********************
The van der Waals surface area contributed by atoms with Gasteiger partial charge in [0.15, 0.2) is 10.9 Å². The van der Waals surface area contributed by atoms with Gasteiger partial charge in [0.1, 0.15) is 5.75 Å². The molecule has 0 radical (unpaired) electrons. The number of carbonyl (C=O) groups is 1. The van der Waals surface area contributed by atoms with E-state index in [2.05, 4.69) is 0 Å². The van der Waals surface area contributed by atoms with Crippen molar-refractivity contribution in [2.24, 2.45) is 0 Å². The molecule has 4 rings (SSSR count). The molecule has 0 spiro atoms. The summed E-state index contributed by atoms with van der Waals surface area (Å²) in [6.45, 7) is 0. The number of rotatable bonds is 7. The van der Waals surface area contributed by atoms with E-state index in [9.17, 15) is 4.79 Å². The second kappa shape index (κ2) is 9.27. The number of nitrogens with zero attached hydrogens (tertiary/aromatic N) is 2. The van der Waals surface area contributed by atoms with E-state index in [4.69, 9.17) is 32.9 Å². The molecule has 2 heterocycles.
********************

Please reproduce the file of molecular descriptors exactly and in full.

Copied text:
The van der Waals surface area contributed by atoms with Gasteiger partial charge in [0.15, 0.2) is 10.9 Å². The van der Waals surface area contributed by atoms with Gasteiger partial charge in [0.1, 0.15) is 5.75 Å². The molecule has 0 radical (unpaired) electrons. The number of carbonyl (C=O) groups is 1. The van der Waals surface area contributed by atoms with E-state index in [2.05, 4.69) is 0 Å². The van der Waals surface area contributed by atoms with Crippen molar-refractivity contribution in [2.24, 2.45) is 0 Å². The molecule has 4 rings (SSSR count). The molecule has 0 spiro atoms. The summed E-state index contributed by atoms with van der Waals surface area (Å²) in [6.45, 7) is 0. The number of rotatable bonds is 7. The van der Waals surface area contributed by atoms with E-state index in [9.17, 15) is 4.79 Å². The second kappa shape index (κ2) is 9.27. The number of nitrogens with zero attached hydrogens (tertiary/aromatic N) is 2. The van der Waals surface area contributed by atoms with E-state index in [4.69, 9.17) is 32.9 Å². The molecule has 2 heterocycles.